That is only one of the many companies that produce oil. Not to worry, Blackrock owns quite a bit more; 9% in Philips 66 and Occidental Petroleum; 8% in Valero Energy and ConocoPhillips; and 6% in ExxonMobil. Moving from oil to housing, Blackrock has you covered. Blackrock is heavily invested in real estate and for the most part investing in real estate is a good thing; when companies can buy an enormous amount of homes and rent them out, it influences the housing market and can easily push would-be buyers out of the market. For one, Blackrock isn’t just purchasing one house on a street – they are buying the entire street. That alone can hit the inventory available to would-be buyers. Now throw in low-interest rates, the covid pandemic, serious problems in developing new homes, supply chain issues leading to higher prices for lumber, and the new work-from-home model, and we have the newest housing crisis.

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According to Tucker Carlson from Fox News; “Chronicles journalist and associate editor Pedro Gonzalez said that BlackRock’s actions are leading 40% of American renters to believe they will never be able to purchase a home.”

Blackrock is not the only problem for the housing crisis, but they are a contributing factor. Many real estate agents have said there is so much cash in the market that it is hard for the local buyer to keep up and purchase a home because they can’t compete with a cash offer. According to a report from the Wall Street Journal; “Investor purchases have been rising in recent years and accounted for more than one in five home sales in December, according to housing research firm CoreLogic. Their effect on the housing market and local neighborhoods has become a hot-button issue. Home prices have also risen at historically high rates during the pandemic, and would-be buyers say they have a hard time competing with companies that pay in cash.”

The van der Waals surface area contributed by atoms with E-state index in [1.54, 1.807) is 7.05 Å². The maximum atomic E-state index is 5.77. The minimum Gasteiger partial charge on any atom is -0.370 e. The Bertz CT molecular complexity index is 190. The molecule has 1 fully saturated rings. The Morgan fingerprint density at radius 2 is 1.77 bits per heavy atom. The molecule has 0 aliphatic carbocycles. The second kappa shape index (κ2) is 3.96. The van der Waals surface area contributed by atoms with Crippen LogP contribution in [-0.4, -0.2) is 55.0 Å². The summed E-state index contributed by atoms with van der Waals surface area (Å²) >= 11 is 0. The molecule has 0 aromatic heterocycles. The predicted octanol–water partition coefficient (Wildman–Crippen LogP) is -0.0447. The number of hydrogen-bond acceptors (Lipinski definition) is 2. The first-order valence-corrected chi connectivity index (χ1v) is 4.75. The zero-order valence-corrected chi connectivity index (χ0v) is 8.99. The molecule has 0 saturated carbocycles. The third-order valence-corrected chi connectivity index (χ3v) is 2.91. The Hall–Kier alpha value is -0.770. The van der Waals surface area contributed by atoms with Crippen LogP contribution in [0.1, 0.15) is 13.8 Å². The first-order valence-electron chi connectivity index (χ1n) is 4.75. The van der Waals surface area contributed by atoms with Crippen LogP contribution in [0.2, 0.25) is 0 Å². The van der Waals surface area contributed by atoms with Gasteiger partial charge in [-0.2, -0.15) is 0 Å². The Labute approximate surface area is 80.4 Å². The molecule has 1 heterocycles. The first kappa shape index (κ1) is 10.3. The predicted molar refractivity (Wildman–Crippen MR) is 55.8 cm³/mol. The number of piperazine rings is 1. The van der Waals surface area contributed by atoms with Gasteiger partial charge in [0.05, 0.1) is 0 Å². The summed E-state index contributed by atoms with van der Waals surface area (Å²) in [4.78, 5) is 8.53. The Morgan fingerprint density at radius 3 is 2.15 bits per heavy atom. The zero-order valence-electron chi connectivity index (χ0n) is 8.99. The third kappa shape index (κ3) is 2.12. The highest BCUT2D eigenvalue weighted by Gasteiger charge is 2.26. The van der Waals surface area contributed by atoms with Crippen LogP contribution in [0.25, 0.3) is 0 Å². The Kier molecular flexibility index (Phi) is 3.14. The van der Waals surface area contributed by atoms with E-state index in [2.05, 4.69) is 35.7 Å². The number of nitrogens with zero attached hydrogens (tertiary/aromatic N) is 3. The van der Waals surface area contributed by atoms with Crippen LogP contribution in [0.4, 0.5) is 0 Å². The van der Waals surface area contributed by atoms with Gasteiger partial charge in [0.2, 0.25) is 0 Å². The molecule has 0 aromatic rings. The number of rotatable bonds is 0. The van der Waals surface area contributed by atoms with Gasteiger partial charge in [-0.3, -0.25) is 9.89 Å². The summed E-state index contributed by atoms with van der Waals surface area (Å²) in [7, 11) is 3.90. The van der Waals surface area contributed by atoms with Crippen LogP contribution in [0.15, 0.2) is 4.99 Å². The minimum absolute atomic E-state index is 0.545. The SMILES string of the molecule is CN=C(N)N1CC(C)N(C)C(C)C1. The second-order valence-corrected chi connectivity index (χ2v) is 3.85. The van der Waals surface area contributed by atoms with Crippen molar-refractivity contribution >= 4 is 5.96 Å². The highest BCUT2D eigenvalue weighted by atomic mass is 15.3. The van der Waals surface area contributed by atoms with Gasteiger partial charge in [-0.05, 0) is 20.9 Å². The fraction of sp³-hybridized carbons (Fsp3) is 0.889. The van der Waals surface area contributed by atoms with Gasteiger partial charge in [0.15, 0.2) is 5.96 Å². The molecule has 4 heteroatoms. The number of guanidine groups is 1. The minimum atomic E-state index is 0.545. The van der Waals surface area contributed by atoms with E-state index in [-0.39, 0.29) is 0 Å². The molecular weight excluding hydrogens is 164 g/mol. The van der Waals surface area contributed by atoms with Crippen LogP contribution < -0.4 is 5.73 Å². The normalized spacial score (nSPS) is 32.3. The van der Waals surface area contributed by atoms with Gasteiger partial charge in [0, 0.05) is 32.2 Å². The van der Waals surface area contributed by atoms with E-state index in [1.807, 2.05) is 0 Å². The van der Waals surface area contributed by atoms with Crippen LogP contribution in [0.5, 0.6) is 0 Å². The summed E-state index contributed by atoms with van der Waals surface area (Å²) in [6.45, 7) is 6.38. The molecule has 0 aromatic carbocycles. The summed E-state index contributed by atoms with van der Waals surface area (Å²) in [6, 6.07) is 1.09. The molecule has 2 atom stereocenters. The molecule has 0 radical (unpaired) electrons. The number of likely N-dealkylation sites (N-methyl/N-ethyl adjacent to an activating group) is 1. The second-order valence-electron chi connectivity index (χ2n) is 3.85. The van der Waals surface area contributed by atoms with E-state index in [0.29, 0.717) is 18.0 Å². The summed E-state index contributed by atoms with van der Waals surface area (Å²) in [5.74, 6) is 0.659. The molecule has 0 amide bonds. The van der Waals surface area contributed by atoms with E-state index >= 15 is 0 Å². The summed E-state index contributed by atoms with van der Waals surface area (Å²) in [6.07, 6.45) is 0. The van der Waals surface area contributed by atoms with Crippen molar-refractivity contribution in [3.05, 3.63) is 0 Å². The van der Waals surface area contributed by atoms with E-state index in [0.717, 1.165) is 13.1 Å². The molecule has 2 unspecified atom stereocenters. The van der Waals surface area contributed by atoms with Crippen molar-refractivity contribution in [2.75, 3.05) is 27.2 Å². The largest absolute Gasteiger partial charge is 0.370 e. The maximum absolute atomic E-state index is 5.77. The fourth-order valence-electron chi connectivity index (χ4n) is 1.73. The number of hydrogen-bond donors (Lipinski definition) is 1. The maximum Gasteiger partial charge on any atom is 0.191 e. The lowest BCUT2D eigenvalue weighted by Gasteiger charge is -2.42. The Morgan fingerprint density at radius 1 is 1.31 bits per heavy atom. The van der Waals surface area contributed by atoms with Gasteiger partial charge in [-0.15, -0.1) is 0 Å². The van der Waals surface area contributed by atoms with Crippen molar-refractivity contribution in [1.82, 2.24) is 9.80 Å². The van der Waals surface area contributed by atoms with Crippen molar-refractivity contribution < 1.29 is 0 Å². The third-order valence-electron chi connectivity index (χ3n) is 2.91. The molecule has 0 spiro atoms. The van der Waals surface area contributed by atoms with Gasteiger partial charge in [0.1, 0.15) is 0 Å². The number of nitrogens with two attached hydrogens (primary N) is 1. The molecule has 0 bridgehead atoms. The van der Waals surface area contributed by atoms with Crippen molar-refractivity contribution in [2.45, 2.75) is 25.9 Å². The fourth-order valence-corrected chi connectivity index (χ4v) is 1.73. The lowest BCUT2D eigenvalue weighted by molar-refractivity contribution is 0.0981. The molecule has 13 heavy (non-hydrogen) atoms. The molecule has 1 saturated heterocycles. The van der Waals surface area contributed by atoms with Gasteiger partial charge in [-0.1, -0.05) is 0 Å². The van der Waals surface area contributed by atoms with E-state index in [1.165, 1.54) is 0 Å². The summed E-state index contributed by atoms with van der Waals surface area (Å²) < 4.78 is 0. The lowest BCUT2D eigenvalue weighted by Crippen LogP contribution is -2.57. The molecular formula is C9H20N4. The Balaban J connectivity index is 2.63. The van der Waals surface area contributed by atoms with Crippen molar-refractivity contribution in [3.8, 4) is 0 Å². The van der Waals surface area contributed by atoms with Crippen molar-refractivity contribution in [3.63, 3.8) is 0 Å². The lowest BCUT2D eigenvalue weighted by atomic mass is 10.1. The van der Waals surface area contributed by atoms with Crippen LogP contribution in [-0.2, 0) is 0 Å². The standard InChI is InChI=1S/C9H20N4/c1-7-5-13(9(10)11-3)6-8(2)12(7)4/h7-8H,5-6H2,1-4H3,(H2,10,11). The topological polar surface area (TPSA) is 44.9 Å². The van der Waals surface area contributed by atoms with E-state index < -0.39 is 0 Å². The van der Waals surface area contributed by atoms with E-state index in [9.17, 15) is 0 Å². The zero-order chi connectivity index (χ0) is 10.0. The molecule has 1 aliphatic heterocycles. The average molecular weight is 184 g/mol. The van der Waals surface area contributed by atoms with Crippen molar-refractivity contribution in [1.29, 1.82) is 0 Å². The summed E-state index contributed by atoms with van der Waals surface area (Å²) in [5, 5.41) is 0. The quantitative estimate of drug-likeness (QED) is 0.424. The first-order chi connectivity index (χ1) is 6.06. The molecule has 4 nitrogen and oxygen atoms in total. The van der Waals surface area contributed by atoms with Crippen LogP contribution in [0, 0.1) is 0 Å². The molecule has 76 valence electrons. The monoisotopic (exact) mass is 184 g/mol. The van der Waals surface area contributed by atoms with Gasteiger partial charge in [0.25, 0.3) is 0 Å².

Now, this is only a small portion of what is going on – we haven’t mentioned the Supply Chain issues, inflation, quantitative easing and quantitative tightening, the federal reserve, the Ukrainian war, the food shortages, and so much more. However, all of the aforementioned combined, plus what the government is doing, has lead many leading economists and Bank CEOs to warn of a recession. Scratch that, an ‘economic hurricane.’

“We’re in technical recession, but just don’t realize it,” said Hartnett, who notes ever murkier consumer data and household and consumer balance sheets indicating a shallow recession ahead. He added that “what can turn shallow into deep is the great unknown of the shadow banking system.” – Michael Hartnett, the chief investment strategist for Bank of America

“It’s possible, probably 50-50 odds now,” Gorman told a conference hosted by the Wall Street bank, revising up his own forecast from last month when he told investors the likelihood of recession was less than 50%. – CEO Morgan Stanley James Gorman

“I said there were storm clouds. But I’m going to change it. It’s a hurricane,” he said during a conference hosted by AllianceBernstein Holdings. “Right now it’s kind of sunny, things are doing fine, everyone thinks the Fed can handle it. That hurricane is right out there down the road coming our way. We don’t know if it’s a minor one or Superstorm Sandy. You better brace yourself.” – JPMorgan Chase CEO Jamie Dimon

“The World Bank warned Tuesday that the global economy faces the risk of dreaded “stagflation,” with this combination of high inflation and low growth tipping some countries into recession.” – The World Bank

What say you, reader?

Works Cited

N/A. “US set for recession next year, economists predict.” Financial Times. . (2022): . .

Ann Saphir and Lindsay Dunsmuir. “Soaring inflation fuels bets on sharper Fed rate hikes.” Reuters. . (2022): . .

Will Parker. “Homeowner Groups Seek to Stop Investors From Buying Houses to Rent.” The Wall Street Journal. . (2022): . .

Charles Creitz. “BlackRock, other investment firms 'killing the dream' of home ownership, journalist says.” Fox News . . (2022): . .

Taylor Kuykendall Esther Whieldon Gaurang Dholakia. “BlackRock heading to net-zero but holds large fossil fuel investments for now.” S&P Global. . (2022): . .

Vivek Ramaswamy and Riley Moore. “The Market Can Curtail Woke Fund Managers.” The Wall Street Journal. . (2022): . .

Vivek Ramaswamy. “BlackRock’s Climate-Crusade Doubletalk.” The Wall Street Journal. . (2022): . .